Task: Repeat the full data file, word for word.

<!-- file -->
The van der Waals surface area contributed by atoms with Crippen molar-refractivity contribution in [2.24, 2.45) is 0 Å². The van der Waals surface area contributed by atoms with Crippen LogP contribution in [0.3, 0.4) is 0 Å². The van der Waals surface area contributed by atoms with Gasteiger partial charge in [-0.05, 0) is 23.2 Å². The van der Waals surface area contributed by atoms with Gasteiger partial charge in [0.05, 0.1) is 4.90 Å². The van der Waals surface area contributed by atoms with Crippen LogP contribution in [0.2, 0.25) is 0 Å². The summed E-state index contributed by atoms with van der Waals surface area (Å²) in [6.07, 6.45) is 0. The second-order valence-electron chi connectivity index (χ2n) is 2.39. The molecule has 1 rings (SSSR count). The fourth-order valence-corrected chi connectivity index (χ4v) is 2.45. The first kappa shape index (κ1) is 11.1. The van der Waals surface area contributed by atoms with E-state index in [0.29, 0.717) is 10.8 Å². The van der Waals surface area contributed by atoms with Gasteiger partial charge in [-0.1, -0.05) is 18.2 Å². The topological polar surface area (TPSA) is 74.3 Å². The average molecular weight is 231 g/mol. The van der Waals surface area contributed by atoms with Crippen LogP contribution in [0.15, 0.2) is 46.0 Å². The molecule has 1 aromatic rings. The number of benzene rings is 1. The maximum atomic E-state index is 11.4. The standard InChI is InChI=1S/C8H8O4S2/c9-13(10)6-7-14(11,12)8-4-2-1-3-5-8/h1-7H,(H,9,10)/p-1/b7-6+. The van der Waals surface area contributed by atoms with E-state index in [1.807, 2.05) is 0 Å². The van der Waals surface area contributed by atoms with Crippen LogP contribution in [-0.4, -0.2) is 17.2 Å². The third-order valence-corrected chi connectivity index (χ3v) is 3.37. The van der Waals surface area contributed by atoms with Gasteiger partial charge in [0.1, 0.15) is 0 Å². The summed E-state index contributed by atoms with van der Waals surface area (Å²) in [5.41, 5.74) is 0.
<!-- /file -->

The van der Waals surface area contributed by atoms with Crippen molar-refractivity contribution in [2.24, 2.45) is 0 Å². The van der Waals surface area contributed by atoms with Crippen LogP contribution in [0.3, 0.4) is 0 Å². The van der Waals surface area contributed by atoms with Gasteiger partial charge in [-0.05, 0) is 23.2 Å². The van der Waals surface area contributed by atoms with Gasteiger partial charge in [0.05, 0.1) is 4.90 Å². The van der Waals surface area contributed by atoms with Crippen LogP contribution in [0.2, 0.25) is 0 Å². The summed E-state index contributed by atoms with van der Waals surface area (Å²) in [6.07, 6.45) is 0. The second-order valence-electron chi connectivity index (χ2n) is 2.39. The molecule has 1 rings (SSSR count). The fourth-order valence-corrected chi connectivity index (χ4v) is 2.45. The first kappa shape index (κ1) is 11.1. The van der Waals surface area contributed by atoms with E-state index in [0.29, 0.717) is 10.8 Å². The van der Waals surface area contributed by atoms with Gasteiger partial charge in [-0.1, -0.05) is 18.2 Å². The topological polar surface area (TPSA) is 74.3 Å². The average molecular weight is 231 g/mol. The van der Waals surface area contributed by atoms with Crippen LogP contribution in [0.15, 0.2) is 46.0 Å². The molecule has 1 aromatic rings. The number of benzene rings is 1. The maximum atomic E-state index is 11.4. The standard InChI is InChI=1S/C8H8O4S2/c9-13(10)6-7-14(11,12)8-4-2-1-3-5-8/h1-7H,(H,9,10)/p-1/b7-6+. The van der Waals surface area contributed by atoms with E-state index in [1.807, 2.05) is 0 Å². The van der Waals surface area contributed by atoms with Crippen LogP contribution in [-0.4, -0.2) is 17.2 Å². The third-order valence-corrected chi connectivity index (χ3v) is 3.37. The van der Waals surface area contributed by atoms with Gasteiger partial charge in [0.1, 0.15) is 0 Å². The summed E-state index contributed by atoms with van der Waals surface area (Å²) in [5.41, 5.74) is 0.